Cisco’s Alison Stahl On Paving Her Own Way In Cybersecurity

In an episode of Channel Women in Security, Alison Stahl of Cisco shares why cybersecurity discussions need to be at the C-suite level, more about her personal journey and more.

Alison Stahl, director of Americas security channel and acceleration at Cisco, says she is a big believer in women supporting other women. In fact, she spent her high school and college years attending all-girl schools.

Even though the percentage of women in the cybersecurity industry has grown from 11 percent to 25 percent since she entered the field five years ago, she says much more still needs to be done.

In an episode of Channel Women in Security, Stahl shares why cybersecurity discussions need to be at the C-suite level, her personal journey and how resiliency is key to help other women in the cybersecurity industry.

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Here’s a look at some of Stahl’s interview with CRNtv:

What’s the biggest trend that you see right now leading into 2023?

We’re seeing that there’s more attacks. The attacks are more sophisticated, they’re more personalized, and it’s not going away. So, those of us in cybersecurity have a duty to ensure that we’re keeping society safe, and taking care of those issues that we see coming up.

If we aren’t talking about cybersecurity with our customers and with our partner community, the reality is, someone else probably is. We have an opportunity to elevate our conversations, make us board relevant, and take us into the C-suite once we’re talking about cybersecurity.

How did you end up in the cybersecurity space?

Truth be told, I went for a job that I did not get. And I think it’s often in those times that you realize how resilient you are. I had always had a bit of an interest in cybersecurity, so I decided to take a chance.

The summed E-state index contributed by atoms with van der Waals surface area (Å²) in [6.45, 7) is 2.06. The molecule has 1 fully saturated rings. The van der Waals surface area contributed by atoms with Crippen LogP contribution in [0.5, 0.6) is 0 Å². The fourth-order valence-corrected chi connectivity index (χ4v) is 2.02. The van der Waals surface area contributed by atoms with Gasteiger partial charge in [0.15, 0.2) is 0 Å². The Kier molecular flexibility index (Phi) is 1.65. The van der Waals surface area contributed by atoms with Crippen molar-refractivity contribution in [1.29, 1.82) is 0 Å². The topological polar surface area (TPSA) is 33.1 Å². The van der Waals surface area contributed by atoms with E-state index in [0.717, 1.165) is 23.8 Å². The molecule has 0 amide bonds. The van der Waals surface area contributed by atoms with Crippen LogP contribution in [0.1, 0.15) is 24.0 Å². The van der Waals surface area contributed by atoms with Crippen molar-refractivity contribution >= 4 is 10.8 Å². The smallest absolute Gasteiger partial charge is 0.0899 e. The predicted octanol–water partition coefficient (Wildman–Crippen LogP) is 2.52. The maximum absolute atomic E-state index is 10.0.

I always told myself, ‘If I’m not being challenged, I’m probably in the wrong space.’ I took a chance to move into cyber really because I got a little bit knocked on my butt, and that’s OK. I brushed myself off and then ended up being able to create that leadership opportunity and opportunity to lead leaders in my current job.

Oftentimes, we hear a lot of women that won’t apply for the job because they don’t check every single box. What advice do you have for women that may think, ‘Oh, maybe that’s not the right job for me?’

I’m a big believer in playing to your strengths. So, despite the fact that I didn’t know cybersecurity when I moved over, outside of a generalist IT role, I didn’t let that stop me because I knew I could learn it. I offered so much else to the opportunity, a different perspective, diversity. I didn’t have any challenges or any concerns about being able to learn and dive into the cybersecurity aspect of the actual job.

You mentioned that resilience to move on even after you got that no. What helped you push through?

I knew what my end goal was. I knew that I wanted to be a leader and in the partner community at Cisco, so when I was told no, I said, ‘OK, it’s just not that tree that I need to climb anymore. But let me go try over here.’ There was nothing that was going to get in my way of getting to that end goal even if I was told ‘no’, a couple of times along the way.

What advice do you have for a woman who may be unsure about cybersecurity?

I kind of go back to a saying that really resonates with me, which is, ‘If it doesn’t challenge you, it doesn’t change you.’ And so, who isn’t looking for an opportunity to level up. I think as women, we always look to do a little bit more, work a little bit faster. I know failure is often a bad word, but it’s really not because you can learn so many lessons from being told no -- and then getting up and trying again.